The $2.90-$2.95 range has several technical support points for RBOB and ULSD, which are being tested this morning, and will be the difference between a week of sideways trading, and a sharp selloff. ULSD did manage to break $3 during Friday’s run-up, but stalled out at the 100 day MA and has since dropped back near the lows for the month. RBOB meanwhile is threatening to fill the gap left in its chart by the switch to summer RVP, which would put a major dent in any chances for a true spring rally, after charts were targeting $3.25 just a couple weeks ago.

Despite the weakness on charts, the escalating tensions in Libya cannot be ignored. Just in the past few minutes, the government has announced a new military force intended to end all protests at seized oil ports. If this action turns violent, we could see increased volatility in prices this week. If, however, the government succeeds in reopening these ports, we could be looking at sub $100 crude in the near future as nearly 1 million barrels/day of production comes back on line.

Non-Commercial “Speculative” long positions in WTI crude rose to yet-another record high as of last Tuesday, according to the CFTC’s latest Commitments of Traders report. Investors also added to long positions in Brent and RBOB, but cut back their bets on higher ULSD prices during the week.

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Energy Prices Pull Back From Major Sell-Off

On March 7, 2014 by TradingDesk
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Energy prices pulled back from the brink of a major sell-off Thursday, reversing sharp early morning losses in the afternoon, and moving sideways overnight. After 3 dramatic days of trading following the drama in Ukraine, it appears – so far anyway – that markets are prepared to limp into the weekend.

The technical outlook continues to show vulnerability in crude and refined products, as the trend-lines that have supported higher prices to 2014 are breaking down. With speculative funds holding record high levels of bets on higher crude prices, many analysts are suggesting that this week’s selling could spark a wave of liquidation that brings WTI values back below $100.

RBOB and ULSD values remain below $3, and the longer they stay below that pivotal level, the more likely it becomes that we’ve already seen the high prices for the spring, in what would be an abbreviated version of the traditional seasonal rally in prices. The transition to low RVP gasoline does leave many regions vulnerable to price spikes however – as we’ve seen this week in the Midwest – as refiners have to re-tool their plants to meet the more stringent spec.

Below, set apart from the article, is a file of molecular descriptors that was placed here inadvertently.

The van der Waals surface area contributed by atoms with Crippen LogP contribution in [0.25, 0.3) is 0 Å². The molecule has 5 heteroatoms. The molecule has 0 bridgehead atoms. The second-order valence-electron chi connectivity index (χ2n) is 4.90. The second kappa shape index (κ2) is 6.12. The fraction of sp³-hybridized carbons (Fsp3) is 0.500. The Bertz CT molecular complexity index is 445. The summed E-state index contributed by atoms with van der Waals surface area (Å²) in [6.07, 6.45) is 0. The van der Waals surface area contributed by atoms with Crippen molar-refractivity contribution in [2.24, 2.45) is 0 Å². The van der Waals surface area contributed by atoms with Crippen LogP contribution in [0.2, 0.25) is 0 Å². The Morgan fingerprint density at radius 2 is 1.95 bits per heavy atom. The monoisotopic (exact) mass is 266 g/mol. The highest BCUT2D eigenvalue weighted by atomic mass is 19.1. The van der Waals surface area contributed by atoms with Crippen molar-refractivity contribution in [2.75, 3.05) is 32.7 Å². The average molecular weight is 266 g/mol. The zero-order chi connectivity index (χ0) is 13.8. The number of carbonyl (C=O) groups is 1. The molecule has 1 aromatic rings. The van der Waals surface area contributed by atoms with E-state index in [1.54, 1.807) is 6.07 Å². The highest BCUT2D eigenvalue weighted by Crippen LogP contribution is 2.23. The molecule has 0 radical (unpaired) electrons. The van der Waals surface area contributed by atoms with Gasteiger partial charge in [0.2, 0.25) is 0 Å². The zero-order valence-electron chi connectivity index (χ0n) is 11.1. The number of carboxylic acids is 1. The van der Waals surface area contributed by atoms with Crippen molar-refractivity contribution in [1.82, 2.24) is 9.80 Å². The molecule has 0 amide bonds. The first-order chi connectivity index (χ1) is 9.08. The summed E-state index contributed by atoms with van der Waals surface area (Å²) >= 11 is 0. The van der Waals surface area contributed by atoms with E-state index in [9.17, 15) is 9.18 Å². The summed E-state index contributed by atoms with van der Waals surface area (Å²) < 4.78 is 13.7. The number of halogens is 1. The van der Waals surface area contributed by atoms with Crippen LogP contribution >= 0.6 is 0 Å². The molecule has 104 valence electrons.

This morning’s Jobs report has been a non-issue for energy and equity prices so far.

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http://www.bls.gov/news.release/empsit.nr0.htm

THE EMPLOYMENT SITUATION — FEBRUARY 2014

Total nonfarm payroll employment increased by 175,000 in February, and the unemployment rate was little changed at 6.7 percent, the U.S. Bureau of Labor Statistics reported today. Employment increased in professional and business services and in wholesale trade but declined in information.

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Energy Futures Continued Their Collapse

On March 6, 2014 by TradingDesk
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Energy futures continued their collapse overnight, after the parliament in Ukraine’s Crimea region voted to peacefully join Russia, further reducing the threat of violence in the region. While a $2 billion payment owed to Russia from Ukraine comes due tomorrow, and will keep traders on edge today, refined products have already dropped 13 cents since Monday, and more sell signals are flashing. Technical support has broken down in all 4 of the major petroleum contracts, and Brent/WTI and ULSD are all now appearing ready to test the year’s lows, just a week after setting their respective highs.